FCC Chairman Tom Wheeler disclosed in a blog post last Friday that he has begun circulating a draft further notice of proposed rulemaking (FNPRM) among his fellow commissioners that would eliminate tariffing requirements for most providers of “special access” business data services while retaining price cap regulation of special access carriers in non-competitive markets. Scheduled for a vote at the FCC’s April 28 open meeting, the draft FNPRM would constitute the first step in the FCC’s efforts to update the agency’s special access regulatory framework to facilitate the transition from legacy circuitswitched services to IP-based, packet-switched services.

On the eve of Wheeler’s announcement, a number of interested parties urged the FCC to replace the existing special access regulatory regime with “a permanent policy framework for all dedicated services” that would be “technology-neutral.” The draft FNPRM would also address this recommendation by extending the rules—which, until now, have applied to business data facilities co-located in incumbent local exchange carrier offices— to providers of special access services in the cable industry. While Wheeler offered few specifics on how the FCC would define non-competitive markets where price cap regulation of special access services would remain in force, Wheeler said such markets could be defined based on geography, data service speed, or the types of customers served.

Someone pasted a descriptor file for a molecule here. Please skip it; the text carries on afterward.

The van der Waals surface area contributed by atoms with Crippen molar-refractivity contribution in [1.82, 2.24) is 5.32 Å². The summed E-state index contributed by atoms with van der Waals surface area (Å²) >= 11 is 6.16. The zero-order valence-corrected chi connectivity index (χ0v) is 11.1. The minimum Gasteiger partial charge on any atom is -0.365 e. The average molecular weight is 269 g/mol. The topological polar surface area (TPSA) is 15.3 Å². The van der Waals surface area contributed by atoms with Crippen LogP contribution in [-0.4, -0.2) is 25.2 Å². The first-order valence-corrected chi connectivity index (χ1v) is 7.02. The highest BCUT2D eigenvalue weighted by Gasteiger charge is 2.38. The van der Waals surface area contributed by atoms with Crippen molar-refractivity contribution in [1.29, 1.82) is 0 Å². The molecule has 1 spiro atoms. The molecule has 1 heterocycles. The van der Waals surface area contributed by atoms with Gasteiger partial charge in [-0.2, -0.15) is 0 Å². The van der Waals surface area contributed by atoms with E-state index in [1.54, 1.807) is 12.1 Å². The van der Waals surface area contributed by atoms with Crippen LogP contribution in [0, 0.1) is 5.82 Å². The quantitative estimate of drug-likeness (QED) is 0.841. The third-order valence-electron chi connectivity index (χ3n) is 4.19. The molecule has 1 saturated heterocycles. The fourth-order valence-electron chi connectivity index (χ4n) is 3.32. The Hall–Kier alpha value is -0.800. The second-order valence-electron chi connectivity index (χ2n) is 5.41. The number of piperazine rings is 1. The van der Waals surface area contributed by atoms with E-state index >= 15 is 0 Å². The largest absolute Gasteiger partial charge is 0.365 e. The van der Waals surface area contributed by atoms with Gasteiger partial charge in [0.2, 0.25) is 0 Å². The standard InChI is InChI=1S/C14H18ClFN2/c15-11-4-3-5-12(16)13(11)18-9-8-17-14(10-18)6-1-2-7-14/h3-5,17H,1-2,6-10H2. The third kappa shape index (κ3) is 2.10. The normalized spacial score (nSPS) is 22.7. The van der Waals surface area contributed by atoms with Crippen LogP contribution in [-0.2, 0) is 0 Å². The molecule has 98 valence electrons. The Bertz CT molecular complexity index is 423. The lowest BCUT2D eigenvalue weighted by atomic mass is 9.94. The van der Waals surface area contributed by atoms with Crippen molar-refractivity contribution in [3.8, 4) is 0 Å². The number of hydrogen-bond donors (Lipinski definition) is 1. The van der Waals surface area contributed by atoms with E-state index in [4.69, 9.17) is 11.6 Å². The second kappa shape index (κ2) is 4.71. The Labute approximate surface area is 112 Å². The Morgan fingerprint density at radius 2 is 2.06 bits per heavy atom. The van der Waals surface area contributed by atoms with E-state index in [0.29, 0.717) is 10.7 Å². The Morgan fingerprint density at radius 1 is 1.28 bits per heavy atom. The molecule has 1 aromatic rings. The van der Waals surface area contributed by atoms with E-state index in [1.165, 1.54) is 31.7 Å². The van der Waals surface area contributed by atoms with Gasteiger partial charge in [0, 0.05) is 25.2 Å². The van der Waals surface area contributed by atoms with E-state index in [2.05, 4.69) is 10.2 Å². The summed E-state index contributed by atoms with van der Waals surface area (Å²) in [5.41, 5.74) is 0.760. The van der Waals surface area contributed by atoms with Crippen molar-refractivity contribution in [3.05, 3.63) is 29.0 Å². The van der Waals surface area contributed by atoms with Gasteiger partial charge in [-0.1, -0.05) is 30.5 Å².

At the same time the FCC conducts its vote on the FNPRM, the agency will also vote on a related draft order that corresponds to a recent FCC investigation into the special access tariffing practices of various large carriers. That investigation was triggered by competitive carrier complaints regarding special access tariff pricing policies that were instituted by the carriers in question and that require large volume commitments and carry high termination fees. According to Wheeler, provisions of the draft order would “bar certain specific contractual practices that slow down the switch from legacy TDM services to newer IPbased services.” The draft order would also prohibit all-or-nothing contract provisions, early termination fees, and short-fall penalties that discourage special access customers from switching to alternate providers or business data technologies. The draft FNPRM, meanwhile, would solicit comment on how the contractual practices outlined in the draft tariff investigation order should be treated under the FCC’s proposed special access regulatory framework.

With respect to the FNPRM, Wheeler said the FCC’s goal is to “move forward to  adopt a final order in 2016.” Predicting that rules contained in both the draft FNPRM and draft order would “end [an] enormous drag on our economy,” Sprint said it “looks forward to working with the Commission as it moves to adopt a competitive, sustainable framework.” A spokesman for the National Cable & Telecommunications Association urged the FCC to “reject any call to impose new, onerous regulations on an industry that is stepping up to offer meaningful choices to business customers,” warning: “the FCC will not achieve competition if it burdens new . . . entrants with regulation.”